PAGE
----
Doubling-up: Laser therapy and cosmetic gel combo may be safe, effective for comedogenic skin

By Gary Scattergood

- Last updated on GMT

Doubling-up: Laser therapy and cosmetic gel combo may be safe, effective for comedogenic skin

Related tags Skin care

Laser therapy combined with cosmetic gel application could be a safe, effective alternative to traditional treatment procedures for people with comedogenic skin, say Czech researchers.

Comedogenic skin is prone to developing comedones, which are the primary features of acne. Commonly known as blackheads and whiteheads, they occur when the skin’s pores become clogged with dead skin cells, oil (sebum) and other impurities. These clogged pores then create an environment where bacteria can thrive, leading to inflammation, redness, and the formation of acne lesions.

It is not uncommon for those with a hypersensitive skin type to choose cosmetic products containing comedogenic ingredients or to undergo long-term skin treatment with disinfectants that may result in the formation of microcomedones or comedones.

Cosmetic products designed for acne-prone skin should therefore not be greasy, should contain a high concentration of surface-active substances and should be non-comedogenic, non-allergenic, and contain photo-protectors and antioxidants. Hydrogels tend to be suitable vehicles for such products as they can hold a lot of water within their structure while still maintaining their shape.

Comedogenic skincare receives much less attention than treatment or skincare for more serious acne conditions and according to researchers from Tomas Bata University, “traditional therapies may have limited success with potential side effects. However, a suitable alternative may be cosmetic care complemented by “the effect of a bio-stimulating laser”.

Prepare the laser

The researchers conducted a study to assess the biological effectiveness of cosmetic treatment combined with laser therapy using non-invasive bio-engineering methods on 12 volunteers with comedogenic skin. The study subjects underwent a 28-week application of Lasocare Basic 645® cosmetic gel containing Lactoperoxidase and Lactoferrin, in combination with laser therapy (also known as the Lasocare® method).

As an optically active substance, Lactoferrin can transmit light energy to the enzyme Lactoperoxidase. This triggers the oxidation of several inorganic and organic substances, which then have a significant inhibitive impact on bacteria.

The effects of the treatment on the volunteers’ skin condition was monitored through non-invasive diagnostic methods, with amount of sebum, pore count, hydration, trans-epidermal water loss and pH used as the key parameters.

The study then reported that cosmetic treatment combined with the Lasocare® method “successfully improved” the condition of study subjects’ skin and resulted in a “statistically significant decrease in sebum production”. 

At the same time, they observed a decrease in the presence of acne-causing bacterium and acne itself, which could be attributed to the volunteers’ skin acidity being adjusted and therefore, regulating their skin’s moisture balance.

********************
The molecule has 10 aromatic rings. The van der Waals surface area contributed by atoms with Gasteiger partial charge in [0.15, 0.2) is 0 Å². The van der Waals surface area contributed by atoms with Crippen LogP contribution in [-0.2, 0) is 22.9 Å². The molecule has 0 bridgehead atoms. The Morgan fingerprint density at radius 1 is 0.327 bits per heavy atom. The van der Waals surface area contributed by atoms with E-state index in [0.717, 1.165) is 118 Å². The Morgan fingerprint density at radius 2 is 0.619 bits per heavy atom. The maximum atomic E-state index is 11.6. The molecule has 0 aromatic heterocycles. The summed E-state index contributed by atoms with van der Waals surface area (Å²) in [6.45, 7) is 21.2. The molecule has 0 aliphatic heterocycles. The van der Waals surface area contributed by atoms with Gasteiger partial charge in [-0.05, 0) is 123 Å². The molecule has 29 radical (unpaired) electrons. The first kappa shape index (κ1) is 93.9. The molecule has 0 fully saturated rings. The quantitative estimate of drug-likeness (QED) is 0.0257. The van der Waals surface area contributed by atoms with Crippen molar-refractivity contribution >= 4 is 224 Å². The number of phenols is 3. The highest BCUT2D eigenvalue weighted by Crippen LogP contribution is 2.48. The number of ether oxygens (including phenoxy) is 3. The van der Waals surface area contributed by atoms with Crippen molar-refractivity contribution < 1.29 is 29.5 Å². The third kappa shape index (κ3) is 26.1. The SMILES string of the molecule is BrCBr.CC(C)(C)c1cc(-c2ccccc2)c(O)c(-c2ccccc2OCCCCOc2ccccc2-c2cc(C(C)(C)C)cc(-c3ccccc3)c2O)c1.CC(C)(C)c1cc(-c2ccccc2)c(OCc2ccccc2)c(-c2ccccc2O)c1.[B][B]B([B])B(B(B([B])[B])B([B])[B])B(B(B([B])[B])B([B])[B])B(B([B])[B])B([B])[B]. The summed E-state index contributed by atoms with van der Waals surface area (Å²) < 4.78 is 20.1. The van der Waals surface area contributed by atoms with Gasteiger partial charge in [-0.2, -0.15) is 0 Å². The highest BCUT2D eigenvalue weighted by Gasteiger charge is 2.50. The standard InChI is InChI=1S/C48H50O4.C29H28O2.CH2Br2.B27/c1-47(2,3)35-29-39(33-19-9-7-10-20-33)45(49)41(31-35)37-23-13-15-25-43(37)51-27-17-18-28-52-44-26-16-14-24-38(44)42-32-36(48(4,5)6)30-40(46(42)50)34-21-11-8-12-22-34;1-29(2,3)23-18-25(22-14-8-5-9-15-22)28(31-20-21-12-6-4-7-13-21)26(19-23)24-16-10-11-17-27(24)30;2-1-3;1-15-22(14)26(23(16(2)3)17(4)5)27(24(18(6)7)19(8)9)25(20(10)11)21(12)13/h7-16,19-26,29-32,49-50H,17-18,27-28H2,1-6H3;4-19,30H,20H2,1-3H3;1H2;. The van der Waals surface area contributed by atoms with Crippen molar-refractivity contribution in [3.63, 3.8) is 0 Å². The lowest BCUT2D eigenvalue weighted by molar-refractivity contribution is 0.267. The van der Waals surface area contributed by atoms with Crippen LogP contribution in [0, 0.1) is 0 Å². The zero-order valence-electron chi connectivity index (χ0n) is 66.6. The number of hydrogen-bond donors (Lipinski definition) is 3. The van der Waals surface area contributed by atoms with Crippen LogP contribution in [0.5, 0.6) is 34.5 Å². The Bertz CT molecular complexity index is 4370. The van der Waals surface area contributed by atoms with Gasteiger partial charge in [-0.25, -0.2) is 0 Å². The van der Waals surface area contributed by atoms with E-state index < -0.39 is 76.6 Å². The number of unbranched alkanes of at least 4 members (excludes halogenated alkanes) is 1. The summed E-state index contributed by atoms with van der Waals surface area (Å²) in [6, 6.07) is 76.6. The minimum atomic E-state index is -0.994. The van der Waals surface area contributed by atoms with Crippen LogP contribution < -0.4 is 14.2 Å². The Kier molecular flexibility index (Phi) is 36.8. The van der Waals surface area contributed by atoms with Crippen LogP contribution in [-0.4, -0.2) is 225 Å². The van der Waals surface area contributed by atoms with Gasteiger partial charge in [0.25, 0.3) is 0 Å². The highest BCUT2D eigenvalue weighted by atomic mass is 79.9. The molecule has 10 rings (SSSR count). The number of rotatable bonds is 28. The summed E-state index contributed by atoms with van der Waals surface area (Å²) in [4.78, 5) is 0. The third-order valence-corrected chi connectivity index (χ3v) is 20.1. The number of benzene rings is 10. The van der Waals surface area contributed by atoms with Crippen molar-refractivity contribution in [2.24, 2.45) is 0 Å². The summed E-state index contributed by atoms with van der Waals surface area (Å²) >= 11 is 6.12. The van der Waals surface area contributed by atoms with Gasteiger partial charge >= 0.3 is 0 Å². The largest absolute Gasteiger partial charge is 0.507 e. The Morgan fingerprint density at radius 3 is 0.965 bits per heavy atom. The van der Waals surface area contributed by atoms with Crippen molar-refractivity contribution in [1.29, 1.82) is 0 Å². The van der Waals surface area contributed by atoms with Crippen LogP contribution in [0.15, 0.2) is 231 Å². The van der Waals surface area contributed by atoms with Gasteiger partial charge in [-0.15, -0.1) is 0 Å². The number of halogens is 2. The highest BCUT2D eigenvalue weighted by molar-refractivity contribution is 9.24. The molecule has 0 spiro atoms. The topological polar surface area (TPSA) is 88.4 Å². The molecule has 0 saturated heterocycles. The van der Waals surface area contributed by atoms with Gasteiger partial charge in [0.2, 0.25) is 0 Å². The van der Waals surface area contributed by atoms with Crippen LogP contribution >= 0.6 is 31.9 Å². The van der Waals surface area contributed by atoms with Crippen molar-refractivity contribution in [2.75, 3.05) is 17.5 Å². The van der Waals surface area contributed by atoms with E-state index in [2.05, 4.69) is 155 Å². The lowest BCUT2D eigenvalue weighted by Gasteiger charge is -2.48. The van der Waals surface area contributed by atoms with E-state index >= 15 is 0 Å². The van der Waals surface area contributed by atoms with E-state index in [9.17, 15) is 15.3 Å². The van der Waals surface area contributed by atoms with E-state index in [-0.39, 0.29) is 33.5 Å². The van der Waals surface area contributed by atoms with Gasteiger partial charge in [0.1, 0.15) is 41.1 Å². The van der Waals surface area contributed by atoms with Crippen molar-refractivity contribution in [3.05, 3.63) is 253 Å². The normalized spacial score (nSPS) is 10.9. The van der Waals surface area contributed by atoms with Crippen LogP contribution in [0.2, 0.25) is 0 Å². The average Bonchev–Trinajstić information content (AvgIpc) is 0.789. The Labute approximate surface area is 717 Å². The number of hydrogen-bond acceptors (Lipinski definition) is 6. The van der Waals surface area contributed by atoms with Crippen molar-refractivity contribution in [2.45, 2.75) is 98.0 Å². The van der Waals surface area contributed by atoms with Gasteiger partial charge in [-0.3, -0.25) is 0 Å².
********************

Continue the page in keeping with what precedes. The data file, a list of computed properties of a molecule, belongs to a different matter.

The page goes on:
The gel and other skin cleansing products used in the study contained hydrating substances like glycerin and propylene glycol, which helped maintain a balanced water content in the outer layer of the skin. However, the researchers acknowledged that the increased evaporation values observed may have been caused by using a makeup remover before the skin diagnosis.

The researchers further noted that this particular procedure for comedogenic skin seemed to be “a suitable and safe alternative to traditional treatment procedures known from dermatological practice”.

Recommendations and indications

The study concluded that the combined treatment with the cosmetic gel and laser therapy successfully reduced comedogenic lesions. By using non-invasive diagnostic methods, the researchers were able to understand the volunteers’ skin better and choose appropriate cosmetic care procedures.

The treatment used in the study helped remove excess sebum while maintaining proper hydration and minimising water loss from the skin. Controlling sebum secretion is important in preventing more severe acne. The researchers recommended the treatment involving using a cosmetic gel not containing comedogenic ingredients, along with laser therapy and following a regular skincare routine at home.

The success of this treatment depends on the individual’s commitment to and involvement in the decision-making process. The advantages of the therapy employed in the study include a relatively quick reduction in acne, support for skin regeneration, and maintaining the skin's optimal function. Further research in this area should, said the researchers, aim to discover more effective skincare methods to address the early stages of acne and prevent recurring conditions.


Source: Gels

“The Effect of Cosmetic Treatment and Gel Laser Therapy on the Improvement of Comedogenic Skin Type”

Authors: Jana Pavlačková, et al.


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